Susannah walked past then realized the hall was a dead end. There were no more
doors. There was only the one room. The penthouse, of course, she realized.
Panicked, she turned around and started back. The man with the flowers stared
at her.

            Just
as she drew even with the penthouse, the double doors were opened by an
elegantly dressed woman. She was blond and very thin. More importantly, she was
about Thomas’s age. Susannah glanced up. Their eyes met. Susannah hurried on.
From the corner of her eye, she saw the woman take the flowers. Then the woman
sneezed.

            Just
then Susannah heard Yvonne call out. “Young woman.”

            The
delivery man passed her, glancing curiously at her as he continued to the
elevator. Susannah felt a hand on her shoulder. She sighed and turned.

            “You
have amazing green eyes,” the woman said, catching her off guard.

            “Why,
thank you,” Susannah said, cautiously.

            “What’s
your name?” the woman asked, staring at her oddly.

            “This
wasn’t the way I had planned this,” Susannah said. She held out her hand.
“I’m Susannah Quinn. You’re Yvonne?”

            The
woman nodded. Her grip was surprisingly strong for such a fragile-looking
woman. “Come with me. I think we have quite a lot to talk about,”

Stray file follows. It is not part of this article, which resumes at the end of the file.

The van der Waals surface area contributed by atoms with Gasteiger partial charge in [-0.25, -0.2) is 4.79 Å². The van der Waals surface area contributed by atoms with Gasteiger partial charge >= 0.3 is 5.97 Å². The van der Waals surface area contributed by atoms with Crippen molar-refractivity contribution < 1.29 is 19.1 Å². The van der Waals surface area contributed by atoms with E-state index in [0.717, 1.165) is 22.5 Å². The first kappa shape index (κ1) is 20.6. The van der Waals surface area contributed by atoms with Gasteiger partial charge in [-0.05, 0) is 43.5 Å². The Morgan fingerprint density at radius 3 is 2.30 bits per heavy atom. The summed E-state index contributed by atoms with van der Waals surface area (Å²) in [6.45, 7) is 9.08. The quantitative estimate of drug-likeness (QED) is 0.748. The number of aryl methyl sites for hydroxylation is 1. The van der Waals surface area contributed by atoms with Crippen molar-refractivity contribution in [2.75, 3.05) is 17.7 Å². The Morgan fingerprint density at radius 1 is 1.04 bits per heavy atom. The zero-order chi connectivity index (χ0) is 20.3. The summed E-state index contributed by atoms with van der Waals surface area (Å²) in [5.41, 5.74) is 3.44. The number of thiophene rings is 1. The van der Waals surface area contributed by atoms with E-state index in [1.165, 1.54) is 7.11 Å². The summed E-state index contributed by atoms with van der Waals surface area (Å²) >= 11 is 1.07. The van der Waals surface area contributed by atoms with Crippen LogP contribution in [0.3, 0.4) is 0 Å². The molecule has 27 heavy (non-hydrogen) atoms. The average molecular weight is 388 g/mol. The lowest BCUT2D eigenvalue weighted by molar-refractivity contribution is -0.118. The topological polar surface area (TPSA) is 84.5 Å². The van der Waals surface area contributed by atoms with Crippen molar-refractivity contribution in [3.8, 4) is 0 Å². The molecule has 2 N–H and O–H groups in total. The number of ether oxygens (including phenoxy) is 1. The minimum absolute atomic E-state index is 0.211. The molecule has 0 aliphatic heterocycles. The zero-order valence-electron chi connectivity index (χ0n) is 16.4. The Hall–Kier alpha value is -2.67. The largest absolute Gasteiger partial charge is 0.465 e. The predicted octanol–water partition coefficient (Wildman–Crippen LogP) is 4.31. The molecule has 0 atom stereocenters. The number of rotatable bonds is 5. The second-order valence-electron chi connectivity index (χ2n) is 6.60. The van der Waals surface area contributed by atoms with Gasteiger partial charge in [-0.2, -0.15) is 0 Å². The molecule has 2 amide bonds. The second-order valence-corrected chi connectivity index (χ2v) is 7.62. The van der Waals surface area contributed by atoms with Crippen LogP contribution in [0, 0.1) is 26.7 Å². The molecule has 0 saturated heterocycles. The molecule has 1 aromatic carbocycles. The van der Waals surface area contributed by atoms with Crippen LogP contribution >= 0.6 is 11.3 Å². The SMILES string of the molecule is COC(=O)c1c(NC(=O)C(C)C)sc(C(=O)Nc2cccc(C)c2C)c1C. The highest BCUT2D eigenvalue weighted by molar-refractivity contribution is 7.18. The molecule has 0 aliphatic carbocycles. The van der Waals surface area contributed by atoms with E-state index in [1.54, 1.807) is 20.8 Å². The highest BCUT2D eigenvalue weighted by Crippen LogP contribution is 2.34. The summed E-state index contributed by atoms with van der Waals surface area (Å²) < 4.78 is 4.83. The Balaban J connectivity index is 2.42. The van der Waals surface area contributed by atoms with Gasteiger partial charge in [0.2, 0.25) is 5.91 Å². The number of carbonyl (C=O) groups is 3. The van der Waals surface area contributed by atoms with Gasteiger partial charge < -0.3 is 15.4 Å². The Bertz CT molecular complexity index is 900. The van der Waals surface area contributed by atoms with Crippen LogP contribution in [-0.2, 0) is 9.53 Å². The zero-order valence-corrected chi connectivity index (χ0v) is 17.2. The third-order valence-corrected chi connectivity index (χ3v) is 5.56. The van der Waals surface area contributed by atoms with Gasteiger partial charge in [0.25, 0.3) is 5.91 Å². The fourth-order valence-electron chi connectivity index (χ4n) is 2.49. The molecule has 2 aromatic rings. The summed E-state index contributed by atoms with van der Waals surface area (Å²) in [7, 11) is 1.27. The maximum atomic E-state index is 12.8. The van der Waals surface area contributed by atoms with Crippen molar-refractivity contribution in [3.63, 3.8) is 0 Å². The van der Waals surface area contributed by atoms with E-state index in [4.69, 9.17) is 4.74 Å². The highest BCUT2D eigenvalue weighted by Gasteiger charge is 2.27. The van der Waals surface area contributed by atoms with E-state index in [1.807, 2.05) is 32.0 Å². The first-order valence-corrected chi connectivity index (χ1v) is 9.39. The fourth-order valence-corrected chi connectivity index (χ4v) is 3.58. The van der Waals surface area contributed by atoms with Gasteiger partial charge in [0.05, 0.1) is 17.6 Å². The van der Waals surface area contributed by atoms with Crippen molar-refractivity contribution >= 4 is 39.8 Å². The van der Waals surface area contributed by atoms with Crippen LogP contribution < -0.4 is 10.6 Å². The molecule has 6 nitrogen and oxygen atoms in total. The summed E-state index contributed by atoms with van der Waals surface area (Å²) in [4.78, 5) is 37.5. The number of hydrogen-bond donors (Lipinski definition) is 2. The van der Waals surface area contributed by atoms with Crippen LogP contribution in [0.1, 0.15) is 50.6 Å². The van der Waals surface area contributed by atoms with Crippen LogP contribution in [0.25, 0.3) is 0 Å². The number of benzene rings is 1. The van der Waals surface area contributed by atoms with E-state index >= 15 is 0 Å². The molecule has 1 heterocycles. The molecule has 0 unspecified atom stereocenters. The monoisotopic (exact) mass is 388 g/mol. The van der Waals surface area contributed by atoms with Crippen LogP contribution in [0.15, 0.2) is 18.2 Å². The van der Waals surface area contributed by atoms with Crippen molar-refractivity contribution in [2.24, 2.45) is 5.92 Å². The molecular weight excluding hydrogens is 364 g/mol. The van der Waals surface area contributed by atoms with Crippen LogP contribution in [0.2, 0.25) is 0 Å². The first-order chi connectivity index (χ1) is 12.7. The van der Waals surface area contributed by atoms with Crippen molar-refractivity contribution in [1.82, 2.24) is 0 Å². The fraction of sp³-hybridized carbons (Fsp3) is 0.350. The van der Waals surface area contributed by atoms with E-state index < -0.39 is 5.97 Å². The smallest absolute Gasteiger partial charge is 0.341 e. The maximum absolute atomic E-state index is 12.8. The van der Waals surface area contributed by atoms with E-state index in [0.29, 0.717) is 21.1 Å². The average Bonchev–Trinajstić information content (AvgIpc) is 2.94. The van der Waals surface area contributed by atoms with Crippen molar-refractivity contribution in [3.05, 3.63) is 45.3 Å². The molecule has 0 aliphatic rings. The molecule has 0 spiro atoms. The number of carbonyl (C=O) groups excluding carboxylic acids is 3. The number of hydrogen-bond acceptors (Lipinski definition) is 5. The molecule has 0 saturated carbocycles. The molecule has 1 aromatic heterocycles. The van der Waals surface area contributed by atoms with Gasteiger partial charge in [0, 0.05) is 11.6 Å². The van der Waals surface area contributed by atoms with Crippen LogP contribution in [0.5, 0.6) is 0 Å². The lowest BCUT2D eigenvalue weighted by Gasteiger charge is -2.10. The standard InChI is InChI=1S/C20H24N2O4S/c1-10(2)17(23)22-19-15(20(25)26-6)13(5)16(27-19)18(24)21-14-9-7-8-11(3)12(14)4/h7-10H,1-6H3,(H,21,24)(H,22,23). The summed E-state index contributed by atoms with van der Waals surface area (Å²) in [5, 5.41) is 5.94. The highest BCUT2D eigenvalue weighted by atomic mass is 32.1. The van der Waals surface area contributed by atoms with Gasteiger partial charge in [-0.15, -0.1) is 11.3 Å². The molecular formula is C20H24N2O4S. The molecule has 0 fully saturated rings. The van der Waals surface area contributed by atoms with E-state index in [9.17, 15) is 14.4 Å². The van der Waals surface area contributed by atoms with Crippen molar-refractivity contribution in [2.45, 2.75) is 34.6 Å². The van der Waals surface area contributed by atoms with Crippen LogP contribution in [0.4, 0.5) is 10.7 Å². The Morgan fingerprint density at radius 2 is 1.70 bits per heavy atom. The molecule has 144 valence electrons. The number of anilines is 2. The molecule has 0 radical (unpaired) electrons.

Yvonne said. She ushered Susannah into the penthouse. “Those roses are
from you, not Hogan.” She gestured toward the arrangement setting in the
middle of an ebony grand piano. Yvonne laughed. “I’m not psychic. Hogan
knows I’m allergic to roses.”

            “I
wanted to talk to you, and I didn’t know which suite was yours so I ordered the
flowers and followed the delivery man. I should have guessed you’d be in the
penthouse.”

            Yvonne
grinned. “Hogan’s right. You are clever.”

            “He
said that?” Susannah asked, nonplused.

            “Along
with a lot of other things.”

            “Like
what?” Susannah couldn’t help asking.

            Yvonne
laughed. “Why don’t we have tea and then we can exchange girlish confidences?”

            “I’d
love to, but I don’t know if this is the time or the place. You see,
Yvonne.” She broke off. “I mean Ms. Rizzoli.”

            “Yvonne’s
fine.”

            “Yvonne.
I have a problem. Hogan’s on his way to arrest Thomas.”

            “No,
he wouldn’t dare.” Yvonne’s eyes rounded with shock.

            “Trust
me. He’d dare. He’s got a warrant. He and Luke Orland of the police department
intend to arrest Thomas.”

            “We’ve
got to get Tommy out of here,” Yvonne exclaimed. “Will you help
me?”

 

 

   

Personalized Novels
You are the star, the details are about your life, and you can even include your picture. Makes a great gift! In paperback, hardcover, and eBook formats.

Genres include:
Romance, Classics, and Mystery

 

     

 

Beginning of Book ~ Read Next Chapter

Visit Amazon to find more books by Joan Reeves

More great sites for women:
Anniversary Gift Ideas — How to Plan a Baby Shower
Honeymoon — Personalized Romance Novels — Free Audio Book

 

Copyright © 2009-2016 Romantic4Ever.com and Joan Reeves.
All rights reserved.
Material
may not be
reprinted online
or offline.
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Also read the
first
novel
Joan
published
on our site:

Moonlight on Snow:
A Love Story